Devcontainer is an open specification for enriching containers with development-specific content and settings. VSCode and Github Codespaces currently have full support for it. You can find the official documentation here. It's a great way to ensure consistency across different environments and to make sure that your development environment is isolated from your host machine. It's also a great way to ensure that your development environment is reproducible.
With devcontainer, you can easily share your development environment with your team, and you can also use it to develop on the go - using Github Codespaces or your remote docker context running on a Cloud VM, a Raspberry Pi, or your local machine (even if you don't have a public IP, more on that later)
Let's first have a quick look at what a devcontainer is - by creating one. We'll create a simple devcontainer with Ubuntu. We'll use the official vscode devcontainer tutorial as a reference.
devcontainer-tutorial and open it in vscode.
Ctrl+Shift+P to open the command palette, and select
Dev Containers: Add Development Container Configuration Files...
Ubuntu from the list of available configuration templates. Don't add any additional features for now. Don't worry, you can add them later. You should see a new directory named
.devcontainer with a
devcontainer.json file inside it.
open folder in container button in the bottom right corner of your vscode window. Click on it. If not, press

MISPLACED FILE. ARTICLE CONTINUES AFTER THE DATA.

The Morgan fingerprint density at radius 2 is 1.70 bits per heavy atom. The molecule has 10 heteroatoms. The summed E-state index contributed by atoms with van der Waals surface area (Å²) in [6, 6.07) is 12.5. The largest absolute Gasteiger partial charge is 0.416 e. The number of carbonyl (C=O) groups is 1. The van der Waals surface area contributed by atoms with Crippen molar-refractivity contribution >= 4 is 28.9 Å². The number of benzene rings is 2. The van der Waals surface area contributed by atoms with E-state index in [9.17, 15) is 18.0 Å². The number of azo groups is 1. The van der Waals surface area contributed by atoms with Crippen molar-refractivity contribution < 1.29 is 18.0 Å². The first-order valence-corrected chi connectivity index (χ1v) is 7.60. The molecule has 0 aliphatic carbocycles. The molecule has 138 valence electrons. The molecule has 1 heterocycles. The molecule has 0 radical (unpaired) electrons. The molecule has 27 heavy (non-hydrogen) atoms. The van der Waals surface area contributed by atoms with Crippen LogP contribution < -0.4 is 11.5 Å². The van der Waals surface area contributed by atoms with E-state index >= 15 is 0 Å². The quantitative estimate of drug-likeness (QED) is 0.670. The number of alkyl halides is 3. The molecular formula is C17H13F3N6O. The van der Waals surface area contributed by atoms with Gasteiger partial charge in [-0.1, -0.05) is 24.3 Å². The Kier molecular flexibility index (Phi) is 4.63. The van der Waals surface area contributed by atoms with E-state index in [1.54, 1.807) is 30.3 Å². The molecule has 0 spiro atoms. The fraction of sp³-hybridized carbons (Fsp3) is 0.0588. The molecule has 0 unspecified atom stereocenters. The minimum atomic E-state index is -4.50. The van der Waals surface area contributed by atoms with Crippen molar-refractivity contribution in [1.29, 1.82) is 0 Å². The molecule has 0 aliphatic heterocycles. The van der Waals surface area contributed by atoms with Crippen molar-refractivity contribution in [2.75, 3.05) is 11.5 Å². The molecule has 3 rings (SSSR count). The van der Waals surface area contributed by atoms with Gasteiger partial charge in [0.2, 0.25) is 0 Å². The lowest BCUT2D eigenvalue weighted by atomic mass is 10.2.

Ctrl+Shift+P and select
Dev Containers: Reopen in Container. It'll take a while to build the container for the first time.
ls to see the contents of the current directory. You should see the same files as your host machine.
VSCode created a docker container with Ubuntu and mounted the current directory as a volume inside the container. It also installed some vscode extensions inside the container.
Now, as you have a terminal inside the container, you can run any command inside the container. You can also install any package inside the container. But remember, the container is ephemeral. If you exit the container, and reopen it, you'll have to install the packages again.
For a more persistent solution, you can create a
Dockerfile inside the
.devcontainer folder as described here. You can also use a
docker-compose.yml file to create a multi-container devcontainer as described here